• The story The Rose and The Sword had a female bard, Bravura, come to the village, and introducing feminism to its women, who cause the men to leave the village in protest of their unfeminine ways. The main plot deals with female legionaries being introduced to fight the Gauls, because Gaulish gallantry insists they can't fight women. In the end, though the women of the village are prepared to fight, Asterix suggests they defeat the female legionaries by turning the village into a combination shopping centre/spa, where the women can get mani/pedicures, get their hair done, and buy new clothes. In the end, the story ends with the men coming back and the women happily going back to their roles as housewives. Bizarrely, this comic was written in 1991, at a point where everyone should have known better. Even more bizarrely, most critical outrage was focused on a scene where Asterix punches Bravura, saying this would normalise violence against women, even though the context was completely different to domestic violence (it was in reaction to the second time Bravura had sexually harassed him publically, using her size difference to manhandle him and completely ignoring him asking her to stop - and he immediately felt horrible about hitting her, and almost all the other characters treat him like crap for the rest of the story as a result of what he did) and and the comics rely on silly violent slapstick constantly.
    • The comic also frequently presents black characters in the stereotypical blackface fashion with inky black skin and huge, red lips. Though interestingly they rarely act out negative stereotypes when they have larger roles, behaving like any other character.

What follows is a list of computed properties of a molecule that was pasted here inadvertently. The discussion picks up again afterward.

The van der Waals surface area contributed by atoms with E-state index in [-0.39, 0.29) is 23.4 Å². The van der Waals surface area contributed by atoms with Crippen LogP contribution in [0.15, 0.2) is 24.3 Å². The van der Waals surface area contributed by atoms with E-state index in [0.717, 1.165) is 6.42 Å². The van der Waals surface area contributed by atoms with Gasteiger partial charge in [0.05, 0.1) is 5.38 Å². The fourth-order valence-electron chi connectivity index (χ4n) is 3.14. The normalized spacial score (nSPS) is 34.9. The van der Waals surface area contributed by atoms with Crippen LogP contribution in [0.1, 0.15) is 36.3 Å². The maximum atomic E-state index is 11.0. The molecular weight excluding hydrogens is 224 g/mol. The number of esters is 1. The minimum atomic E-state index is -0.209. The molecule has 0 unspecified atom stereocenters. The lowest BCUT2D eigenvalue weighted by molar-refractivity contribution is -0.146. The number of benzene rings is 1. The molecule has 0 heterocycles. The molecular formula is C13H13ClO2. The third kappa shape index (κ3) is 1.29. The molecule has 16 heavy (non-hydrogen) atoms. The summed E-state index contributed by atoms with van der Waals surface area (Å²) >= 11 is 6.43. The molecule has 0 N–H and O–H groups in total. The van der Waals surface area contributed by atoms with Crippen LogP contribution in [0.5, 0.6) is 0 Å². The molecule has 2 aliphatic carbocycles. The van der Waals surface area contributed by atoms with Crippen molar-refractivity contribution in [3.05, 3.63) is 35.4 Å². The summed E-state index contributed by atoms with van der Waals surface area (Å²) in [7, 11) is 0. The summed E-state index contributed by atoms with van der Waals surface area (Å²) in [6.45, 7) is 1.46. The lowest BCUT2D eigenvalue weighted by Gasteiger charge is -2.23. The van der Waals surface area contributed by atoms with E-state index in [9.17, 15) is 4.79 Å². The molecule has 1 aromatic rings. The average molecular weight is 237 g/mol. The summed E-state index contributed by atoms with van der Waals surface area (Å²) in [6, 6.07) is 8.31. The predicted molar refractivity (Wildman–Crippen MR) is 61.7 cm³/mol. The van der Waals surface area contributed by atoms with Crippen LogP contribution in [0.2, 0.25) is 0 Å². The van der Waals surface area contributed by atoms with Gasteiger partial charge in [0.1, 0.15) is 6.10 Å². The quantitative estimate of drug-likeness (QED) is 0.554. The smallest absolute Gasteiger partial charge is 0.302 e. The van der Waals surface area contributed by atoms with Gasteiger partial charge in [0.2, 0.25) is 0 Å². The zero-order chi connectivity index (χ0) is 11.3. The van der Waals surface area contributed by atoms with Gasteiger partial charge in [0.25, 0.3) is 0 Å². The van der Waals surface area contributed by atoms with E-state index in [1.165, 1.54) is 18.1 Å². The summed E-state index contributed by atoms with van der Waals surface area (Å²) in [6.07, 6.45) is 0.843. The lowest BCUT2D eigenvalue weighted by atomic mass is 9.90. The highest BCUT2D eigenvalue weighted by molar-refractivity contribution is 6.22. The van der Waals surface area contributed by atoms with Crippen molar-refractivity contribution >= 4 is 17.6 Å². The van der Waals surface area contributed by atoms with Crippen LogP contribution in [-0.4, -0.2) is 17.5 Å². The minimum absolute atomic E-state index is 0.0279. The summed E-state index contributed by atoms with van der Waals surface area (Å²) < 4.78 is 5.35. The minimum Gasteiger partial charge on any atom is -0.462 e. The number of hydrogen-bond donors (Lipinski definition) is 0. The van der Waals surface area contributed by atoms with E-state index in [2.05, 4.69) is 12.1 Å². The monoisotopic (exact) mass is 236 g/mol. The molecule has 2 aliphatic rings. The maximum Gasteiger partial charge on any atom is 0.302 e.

• A more cultural issue is the frequent use of gentle Alcohol-Induced Idiocy and "funny drunk" archetypes, which are considered innocent in France, acceptable but not particularly child-friendly in the UK, and a thoroughly Discredited Trope in America where heavy drinking is connected in the public consciousness primarily to alcoholism. This may have contributed to how the comics have repeatedly failed to break America.
  • The Outbursts Of Everett True depict a man with a Hair-Trigger Temper beating up anyone who angers him (or simply yelling at them if they're female). While this isn't so bad (several victims are depicted as Asshole Victims who deserve their comeuppance) one strip features a woman laden with many packages from a shopping trip politely asking Everett to give up his seat for her, which he responds to by yelling at her and accusing her of being one of those women who "gives women's rights speeches". While this may have been acceptable in Edwardian times, nowadays it just comes off as rude and unchivalrous.